Our daily roundup of retirement news your clients may be thinking about.

Protecting your retirement income from Social Security’s mistakes
Some clients report that they received wrong information about Social Security rules from the agency's employees, according to this article on Time Money. The rules can be very complicated and the Social Security Administration has been hit with budget cuts, so clients are advised to educate themselves and learn the rules. They should check out the Social Security Administration's website to make sure they get the right information. SSA acts promptly to rectify any errors made by its employees and conducts training to improve their competency, says Dorothy Clark, the agency's spokeswoman. -- Time Money

Target-date funds are no substitute for goals-based investing
Target-date funds appear to be an attractive option for retirement investors since stock allocation in these funds declines as they approach retirement, according to this article on MarketWatch. However, asset allocation should not be based on the investor's retirement year. A goals-based approach remains an effective strategy in financial planning and should not be replaced by target-date funds.  -- MarketWatch

Social Security vs. the world: Are Americans getting shortchanged?
Although the U.S. lags behind other countries in public pension replacement rates based on data from the Organization for Economic Cooperation and Development, the country's rate indicates Social Security isn't the only program that secures the financial stability of Americans, according to this article on Motley Fool. Also, income levels in the U.S. are higher than other OECD countries, meaning the country's workers have bigger capacity to save for retirement. Even if Social Security doesn't provide full replacement of pre-retirement income, what’s important is that people have a financial plan for their golden years.  -- Motley Fool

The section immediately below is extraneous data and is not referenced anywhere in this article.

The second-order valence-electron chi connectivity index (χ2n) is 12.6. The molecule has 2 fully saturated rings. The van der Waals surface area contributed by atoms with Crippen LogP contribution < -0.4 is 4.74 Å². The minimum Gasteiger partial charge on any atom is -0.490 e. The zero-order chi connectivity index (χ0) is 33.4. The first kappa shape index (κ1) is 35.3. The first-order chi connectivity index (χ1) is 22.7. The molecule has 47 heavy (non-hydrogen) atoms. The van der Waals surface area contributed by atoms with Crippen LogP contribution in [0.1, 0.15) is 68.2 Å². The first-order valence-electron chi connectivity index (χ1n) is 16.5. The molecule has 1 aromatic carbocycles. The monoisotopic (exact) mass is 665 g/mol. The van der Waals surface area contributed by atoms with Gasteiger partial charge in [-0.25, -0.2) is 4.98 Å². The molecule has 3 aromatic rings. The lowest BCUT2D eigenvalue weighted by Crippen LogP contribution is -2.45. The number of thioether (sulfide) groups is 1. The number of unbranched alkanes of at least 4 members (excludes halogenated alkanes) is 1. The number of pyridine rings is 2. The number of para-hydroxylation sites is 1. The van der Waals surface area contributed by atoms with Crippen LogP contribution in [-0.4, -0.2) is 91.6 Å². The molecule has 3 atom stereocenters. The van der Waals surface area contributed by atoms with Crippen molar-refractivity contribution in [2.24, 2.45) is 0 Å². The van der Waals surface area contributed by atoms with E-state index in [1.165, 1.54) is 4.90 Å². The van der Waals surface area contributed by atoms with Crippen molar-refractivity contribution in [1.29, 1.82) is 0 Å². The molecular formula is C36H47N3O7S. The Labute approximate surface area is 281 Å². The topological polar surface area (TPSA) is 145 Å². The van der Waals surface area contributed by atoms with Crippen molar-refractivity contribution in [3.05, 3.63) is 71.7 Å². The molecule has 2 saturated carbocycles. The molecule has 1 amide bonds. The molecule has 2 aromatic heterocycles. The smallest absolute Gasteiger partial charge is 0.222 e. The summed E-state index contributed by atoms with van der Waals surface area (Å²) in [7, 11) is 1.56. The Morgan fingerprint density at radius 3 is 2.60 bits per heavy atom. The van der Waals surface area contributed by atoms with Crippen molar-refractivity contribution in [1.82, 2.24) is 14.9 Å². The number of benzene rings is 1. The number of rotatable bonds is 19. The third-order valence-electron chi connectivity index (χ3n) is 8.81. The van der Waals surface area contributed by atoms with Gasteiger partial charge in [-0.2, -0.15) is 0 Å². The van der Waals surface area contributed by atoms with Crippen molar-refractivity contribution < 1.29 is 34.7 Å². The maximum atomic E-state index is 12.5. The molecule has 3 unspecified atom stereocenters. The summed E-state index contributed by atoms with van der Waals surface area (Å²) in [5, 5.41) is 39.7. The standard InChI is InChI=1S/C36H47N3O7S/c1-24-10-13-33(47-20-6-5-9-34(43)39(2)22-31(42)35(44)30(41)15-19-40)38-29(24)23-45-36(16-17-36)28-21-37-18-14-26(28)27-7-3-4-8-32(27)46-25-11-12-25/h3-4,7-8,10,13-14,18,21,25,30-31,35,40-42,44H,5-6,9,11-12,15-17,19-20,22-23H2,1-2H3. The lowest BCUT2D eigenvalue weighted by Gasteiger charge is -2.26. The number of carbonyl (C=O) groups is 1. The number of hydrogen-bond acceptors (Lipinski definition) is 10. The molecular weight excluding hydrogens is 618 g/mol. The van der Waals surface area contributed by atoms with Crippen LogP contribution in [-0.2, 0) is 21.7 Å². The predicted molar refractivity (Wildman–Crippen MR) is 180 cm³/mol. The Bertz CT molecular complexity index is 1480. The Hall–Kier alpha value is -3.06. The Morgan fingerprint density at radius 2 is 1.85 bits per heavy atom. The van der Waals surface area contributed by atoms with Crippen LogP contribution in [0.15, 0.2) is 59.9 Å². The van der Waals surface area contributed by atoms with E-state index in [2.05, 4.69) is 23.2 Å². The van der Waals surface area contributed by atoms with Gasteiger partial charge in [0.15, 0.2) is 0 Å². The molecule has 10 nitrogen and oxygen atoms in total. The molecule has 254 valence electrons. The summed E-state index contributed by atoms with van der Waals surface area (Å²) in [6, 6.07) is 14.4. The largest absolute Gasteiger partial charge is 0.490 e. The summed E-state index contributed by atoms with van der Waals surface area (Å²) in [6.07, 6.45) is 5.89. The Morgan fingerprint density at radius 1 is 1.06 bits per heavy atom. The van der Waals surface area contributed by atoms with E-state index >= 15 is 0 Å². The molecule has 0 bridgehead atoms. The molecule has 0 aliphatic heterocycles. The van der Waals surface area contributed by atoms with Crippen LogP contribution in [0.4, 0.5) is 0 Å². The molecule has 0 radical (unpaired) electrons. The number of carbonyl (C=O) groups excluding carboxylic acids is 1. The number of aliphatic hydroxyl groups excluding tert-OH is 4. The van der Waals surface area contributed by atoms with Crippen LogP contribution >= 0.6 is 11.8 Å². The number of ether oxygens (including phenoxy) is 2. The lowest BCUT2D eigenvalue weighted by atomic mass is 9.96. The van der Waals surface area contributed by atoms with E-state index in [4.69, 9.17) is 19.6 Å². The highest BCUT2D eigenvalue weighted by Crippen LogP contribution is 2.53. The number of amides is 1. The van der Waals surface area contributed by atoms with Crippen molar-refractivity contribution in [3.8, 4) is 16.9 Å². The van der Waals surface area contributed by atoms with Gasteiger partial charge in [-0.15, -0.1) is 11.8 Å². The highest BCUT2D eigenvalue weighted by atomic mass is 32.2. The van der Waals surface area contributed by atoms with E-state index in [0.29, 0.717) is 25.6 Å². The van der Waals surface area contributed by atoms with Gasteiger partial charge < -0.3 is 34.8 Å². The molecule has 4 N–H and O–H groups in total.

How to generate retirement income from savings
Retirees may consider spending just the returns from their retirement savings to ensure they will not outlive their nest egg, according to this article on Forbes. They are also advised to use their principal sparingly and minimize their withdrawal during a market downturn so they will have enough assets for recovery. Buying an immediate annuity is another option retirees may consider to secure a lifelong retirement income.  -- Forbes

The little-known retirement match you can't afford to miss
Aside from the employer's 401(k) match contributions, the Retirement Savings Contributions Credit is another match that workers can receive when participating in the retirement plan, according to an article on DailyFinance. The tax credit will match 50% of 401(k) contributions --up to $1,000-- made by single taxpayers with adjusted gross income of $18,000 or less or joint filers with gross income of $36,000 or less. Taxpayers who are singles with $30,000 in gross income or joint filers with gross income of $60,000 can receive up to 20% in credit.  -- DailyFinance

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